When January 20 to February 13
Heresy or Codswallop
What Contemporary mixed media artist Ashley Bickerton will be hosting his second solo exhibition in Singapore this month, featuring 16 works spread across six of his most celebrated series from the last decade under one roof. Held at the Gajah Gallery, the show will also present an essay by arts writer Gregory Galligan, where it situates Bickerton within the canon of Southeast Asian contemporary art history having spent the last five years working in the Indonesian art capitals of Jakarta and Yogjakarta.
When January 20 to February 14
Singapore Art Week
What The ninth edition of Singapore's anchor visual arts festival kicks off in a hybrid format with over 100 programme and brings together more than 300 artists and members of the vibrant arts community in a bid to celebrate their resilience and innovation since the outbreak of the novel coronavirus pandemic. Among the exciting line-up, this year's festival features the largest number of commissioned works to date with over 40 outstanding Singapore-based projects as well.
When January 22 to 30
The Body as A Dream: A Singapore Art Story
What Singapore-based arts advisory firm Art Agenda S.E.A. hosts its exhibition in conjunction with the city's anchor arts week this January. Featuring the works of nine Singaporean artists, including the likes of Cheong Soo Pieng, Lenne Chai and Ruben Pang, it welcomes audiences to contemplate how the portrayal of the human body serves as a visual marker of perceived identity through time. Held at The Modern Space at Tan Boon Liat building, contact Nurhanan Farid or +65 9777 1730 to schedule your private viewing.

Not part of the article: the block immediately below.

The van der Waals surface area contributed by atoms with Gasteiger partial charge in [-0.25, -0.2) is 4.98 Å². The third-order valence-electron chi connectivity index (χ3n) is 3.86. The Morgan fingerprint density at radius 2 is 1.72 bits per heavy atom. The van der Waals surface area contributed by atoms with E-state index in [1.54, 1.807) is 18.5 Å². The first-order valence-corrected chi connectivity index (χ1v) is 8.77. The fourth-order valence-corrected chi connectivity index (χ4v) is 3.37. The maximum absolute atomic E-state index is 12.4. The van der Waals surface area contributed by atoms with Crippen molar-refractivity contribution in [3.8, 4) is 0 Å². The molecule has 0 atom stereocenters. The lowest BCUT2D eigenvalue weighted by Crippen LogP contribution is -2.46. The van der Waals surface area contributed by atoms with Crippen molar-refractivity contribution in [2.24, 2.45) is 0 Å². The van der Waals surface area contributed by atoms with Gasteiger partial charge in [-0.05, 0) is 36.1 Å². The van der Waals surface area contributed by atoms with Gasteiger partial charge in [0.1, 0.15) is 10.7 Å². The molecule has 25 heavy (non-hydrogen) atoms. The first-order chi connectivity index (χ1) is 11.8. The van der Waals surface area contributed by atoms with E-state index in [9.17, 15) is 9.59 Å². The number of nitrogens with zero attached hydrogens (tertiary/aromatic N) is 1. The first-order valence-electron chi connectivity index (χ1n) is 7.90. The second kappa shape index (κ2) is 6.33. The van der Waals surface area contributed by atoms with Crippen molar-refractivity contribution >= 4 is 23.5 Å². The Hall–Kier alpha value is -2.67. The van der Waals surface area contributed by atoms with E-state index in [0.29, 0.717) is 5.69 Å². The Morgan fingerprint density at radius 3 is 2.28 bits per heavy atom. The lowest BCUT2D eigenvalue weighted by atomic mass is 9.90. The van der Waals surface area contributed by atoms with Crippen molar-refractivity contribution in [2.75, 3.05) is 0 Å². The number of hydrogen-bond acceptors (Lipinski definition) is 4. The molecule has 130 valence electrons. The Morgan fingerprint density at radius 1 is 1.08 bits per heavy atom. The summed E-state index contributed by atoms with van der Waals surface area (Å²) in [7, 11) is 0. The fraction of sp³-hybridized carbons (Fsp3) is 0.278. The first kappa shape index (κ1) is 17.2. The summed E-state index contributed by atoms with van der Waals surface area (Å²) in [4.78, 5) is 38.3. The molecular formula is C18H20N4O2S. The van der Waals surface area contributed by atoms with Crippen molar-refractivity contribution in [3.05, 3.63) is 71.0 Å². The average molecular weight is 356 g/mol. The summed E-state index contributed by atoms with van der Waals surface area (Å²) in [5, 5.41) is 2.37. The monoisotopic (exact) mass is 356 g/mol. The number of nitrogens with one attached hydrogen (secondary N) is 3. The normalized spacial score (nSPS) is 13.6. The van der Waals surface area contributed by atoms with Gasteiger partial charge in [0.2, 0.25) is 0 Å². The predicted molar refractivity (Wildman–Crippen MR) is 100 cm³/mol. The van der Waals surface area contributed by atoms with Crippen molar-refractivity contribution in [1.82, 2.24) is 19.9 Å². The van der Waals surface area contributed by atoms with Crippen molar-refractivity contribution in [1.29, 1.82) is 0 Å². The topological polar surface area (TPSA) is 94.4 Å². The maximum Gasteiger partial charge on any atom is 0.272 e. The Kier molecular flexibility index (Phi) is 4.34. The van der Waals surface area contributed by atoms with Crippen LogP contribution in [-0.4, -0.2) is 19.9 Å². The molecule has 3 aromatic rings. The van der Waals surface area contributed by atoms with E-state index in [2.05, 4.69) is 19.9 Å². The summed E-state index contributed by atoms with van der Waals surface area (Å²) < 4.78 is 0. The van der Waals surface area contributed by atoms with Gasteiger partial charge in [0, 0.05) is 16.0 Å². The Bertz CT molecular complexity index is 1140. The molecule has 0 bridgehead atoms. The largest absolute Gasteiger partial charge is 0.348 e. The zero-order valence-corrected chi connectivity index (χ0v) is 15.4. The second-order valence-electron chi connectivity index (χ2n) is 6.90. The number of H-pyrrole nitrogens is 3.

When January 22 to March 27
What In an effort to continue its research and provide new models of care in the field of ophthalmology, the Singapore National Eye Centre (SNEC) and Singapore Eye Research Institute (SERI) launched its' Heroes Fund last year with the aim of raising S$1 million to meet the evolving needs of its patients and healthcare workforce, with the latter being particularly overwhelmed in the time of the pandemic. Adjunct associate professor and director of philanthropy of SNEC Ho Ching Lin shares: "While Covid-19 remains, there are many patients who are also suffering from eye diseases that may lead to vision loss. This is why it is critical that we focus on new ways to approach the crisis with better preparedness. The funds will greatly enable us to improve on our clinical care processes and to develop cutting-edge research as we move forward."
The funds will then go towards multiple factions of need within the centre.To curb the rising demand for frontline workers and medical facilities, SNEC has embraced the use of technology to provide tele-consultations for patients who suffer from glaucoma, as well as implemented a special at-home monitoring service for blindness prevention in hopes of reducing non-essential visits. Healthcare workers will also be able to upgrade themselves through e-learning programmes during the time of the pandemic, as well as to allow breakthrough research to be conducted to better understand the Covid-19 virus.
Members of the public can choose to donate and find out more on their campaign platform here
When Till January 31